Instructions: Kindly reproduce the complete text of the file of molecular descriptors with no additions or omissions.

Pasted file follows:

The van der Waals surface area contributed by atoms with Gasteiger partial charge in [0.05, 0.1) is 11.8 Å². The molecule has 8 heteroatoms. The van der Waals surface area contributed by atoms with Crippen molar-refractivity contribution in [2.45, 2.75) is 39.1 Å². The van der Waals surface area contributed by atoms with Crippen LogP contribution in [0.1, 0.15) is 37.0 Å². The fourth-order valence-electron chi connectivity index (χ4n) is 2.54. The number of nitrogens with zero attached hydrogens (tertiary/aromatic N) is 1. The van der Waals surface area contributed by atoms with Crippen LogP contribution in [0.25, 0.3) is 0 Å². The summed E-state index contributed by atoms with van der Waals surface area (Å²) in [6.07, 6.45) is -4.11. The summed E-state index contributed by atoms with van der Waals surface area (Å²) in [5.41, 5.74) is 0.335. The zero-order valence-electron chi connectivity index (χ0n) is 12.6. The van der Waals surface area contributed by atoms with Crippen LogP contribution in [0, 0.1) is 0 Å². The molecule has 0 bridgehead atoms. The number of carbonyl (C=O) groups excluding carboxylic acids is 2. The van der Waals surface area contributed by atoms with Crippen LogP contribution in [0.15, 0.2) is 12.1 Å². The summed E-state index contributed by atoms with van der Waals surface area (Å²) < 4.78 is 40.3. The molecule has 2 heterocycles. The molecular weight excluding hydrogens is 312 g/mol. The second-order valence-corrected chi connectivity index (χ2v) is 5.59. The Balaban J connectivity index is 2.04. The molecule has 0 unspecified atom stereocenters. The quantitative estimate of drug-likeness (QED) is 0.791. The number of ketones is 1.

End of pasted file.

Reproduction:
The van der Waals surface area contributed by atoms with Gasteiger partial charge in [0.05, 0.1) is 11.8 Å². The molecule has 8 heteroatoms. The van der Waals surface area contributed by atoms with Crippen molar-refractivity contribution in [2.45, 2.75) is 39.1 Å². The van der Waals surface area contributed by atoms with Crippen LogP contribution in [0.1, 0.15) is 37.0 Å². The fourth-order valence-electron chi connectivity index (χ4n) is 2.54. The number of nitrogens with zero attached hydrogens (tertiary/aromatic N) is 1. The van der Waals surface area contributed by atoms with Crippen LogP contribution in [0.25, 0.3) is 0 Å². The summed E-state index contributed by atoms with van der Waals surface area (Å²) in [6.07, 6.45) is -4.11. The summed E-state index contributed by atoms with van der Waals surface area (Å²) in [5.41, 5.74) is 0.335. The zero-order valence-electron chi connectivity index (χ0n) is 12.6. The van der Waals surface area contributed by atoms with Crippen LogP contribution in [0, 0.1) is 0 Å². The molecule has 0 bridgehead atoms. The number of carbonyl (C=O) groups excluding carboxylic acids is 2. The van der Waals surface area contributed by atoms with Crippen LogP contribution in [0.15, 0.2) is 12.1 Å². The summed E-state index contributed by atoms with van der Waals surface area (Å²) < 4.78 is 40.3. The molecule has 2 heterocycles. The molecular weight excluding hydrogens is 312 g/mol. The second-order valence-corrected chi connectivity index (χ2v) is 5.59. The Balaban J connectivity index is 2.04. The molecule has 0 unspecified atom stereocenters. The quantitative estimate of drug-likeness (QED) is 0.791. The number of ketones is 1.